A documentary following the lives of gutter punks in Los Angeles in the late nineties.
Penelope Spheeris rounds out her Decline of Western Civilization trilogy with this in depth look at the lives of self-proclaimed ‘gutter punks,’ homeless punk rockers that squat in abandoned homes or sleep on the streets, panhandle or steal, and live lives of alcoholism and drug addiction. This is the roughest watch of the trilogy as it really strips away any glitz or glamour of the punk rock scene. Many of the people we get to meet are living at bottom of the bottle and have no want or hope of recovering; they’re happy with their lives on the streets, living for the next hit or drink. Most of the film follows around a certain group of punks that all reside around the same area, go to the same parties, and squat in the same houses. While the other two films in this series showed both sides of the rock and roll lifestyle- how it could both be something enjoyable and detrimental to one’s health- this movie focused primarily on the destructive results of the behavior. There are no happy endings when the credits roll of this film, and since the stories are true it makes it that much harder to watch.
“Where do you see yourself in five years?” “Dead.”
While the other two films primarily follow the bands around and watch their lives, this film focuses on the fans of the music. We get to meet and hear a few bands play, but there aren’t as many lengthy, in depth interviews with the members of each band. Most of the time when the bands were playing, Spheeris interviewed them for a few minutes, let them play for a song or two, and then brought us back to the gutter punks. The music, at least in this film, is only backdrop- a universal theme that ties all of the characters together. Really, the themes of hatred of authority, unrestrained anger, and general rebellion are the things that tie all of the people together. The people Spheeris examines are all incredibly interesting, though, and she has a way of showing us that many of these people came from similar backgrounds; abusive or oppressive parents, they started drinking or doing drugs too young, ended up in trouble with the law, got kicked out of school or home or both, and just wound up on the street, caring little for anything or anyone. A lot of the stories we hear are incredibly sad, and it makes you really empathize with these kids (a lot of them had been on the street for years, and many of them were still teenagers). At the same time, they refuse to take responsibility for their actions and they refuse to change. Spheeris herself seems to want to help these people turn their lives around. Again and again, she asks them, “Where do you see yourself in five years?,” and many of them respond that they’ll be in the same spot, still drinking and getting high. She often asks if they think that’s sad, and many of them just don’t seem to care enough to make an effort to change. It’s hard to watch broken people feel hopeless and spiral out of control, and there are some moments in this film that depict utter hopelessness.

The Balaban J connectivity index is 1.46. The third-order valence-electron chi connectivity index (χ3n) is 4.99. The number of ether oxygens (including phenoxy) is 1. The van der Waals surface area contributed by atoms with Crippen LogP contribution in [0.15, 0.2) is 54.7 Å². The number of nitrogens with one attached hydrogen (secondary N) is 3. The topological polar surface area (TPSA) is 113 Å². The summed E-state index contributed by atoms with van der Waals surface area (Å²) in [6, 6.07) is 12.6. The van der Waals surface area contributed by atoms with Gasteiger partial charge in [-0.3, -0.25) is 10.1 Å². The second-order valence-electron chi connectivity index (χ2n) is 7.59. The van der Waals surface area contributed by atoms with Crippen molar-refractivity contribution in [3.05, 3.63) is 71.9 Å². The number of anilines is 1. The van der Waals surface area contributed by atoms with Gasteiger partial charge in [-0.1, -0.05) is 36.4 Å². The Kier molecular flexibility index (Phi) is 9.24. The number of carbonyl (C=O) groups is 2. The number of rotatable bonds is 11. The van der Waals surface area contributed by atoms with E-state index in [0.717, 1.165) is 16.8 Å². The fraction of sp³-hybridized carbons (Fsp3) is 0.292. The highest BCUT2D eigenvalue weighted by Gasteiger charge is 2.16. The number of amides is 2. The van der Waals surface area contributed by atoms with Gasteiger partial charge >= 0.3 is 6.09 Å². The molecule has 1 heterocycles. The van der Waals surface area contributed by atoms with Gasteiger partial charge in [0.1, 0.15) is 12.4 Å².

I read that Spheeris said that out of the three “Decline films”, this one affected her the most, and it’s easy to see why. She was quoted in an interview with Cvltnation.com saying that it was very different (fair warning, there is language in that interview).
She says: “The Music was the same. The wardrobe was the same. The good ‘ol f***-it-all punk attitude was the same. But what happened when I began shooting “Decline III” is that I realized the times had drastically changed […] It wasn’t sex-drugs and rock n roll like in the “Metal Years”. It was hardcore survival.”
Many of the kids in this film just feel directionless, and had they any sort of guidance they probably could’ve made something of their lives. The only famous person I really recognized I this film was Flea (“The Big Lebowski”) (I know him as the bassist from Red Hot Chili Peppers); he talked for a while about his own personal experiences of living on couches during the early eighties, when the punk scene was first starting up, but he claimed that times had gotten harder for punk rockers since the scene was slowing dying out. The fact that life is hard for these kids never leaves your mind, and the finale of this film really shows how volatile and unstable the lives they lead were (or are- some of these people may still be doing the same thing, though I assume some of them are dead by now).
This isn’t as easy or as fun of a watch as the other decline movies, but it is just as important, if not more so. While the other films showed us a glimpses of the dark side of the punk world, this film throws us right in the fires with those who have little hope of escaping. It’s a harrowing look at a lifestyle many of us might drive by on our way to work everyday and never even think about. I would recommend this film much like I’d recommend the others in this trilogy, though I’d recommend preparing yourself for this one.
Like this movie? Then be sure to check out the other two movies in the trilogy. “The Decline of Western Civilization”, and “The Decline of Western Civilization Part II: The Metal Years”.
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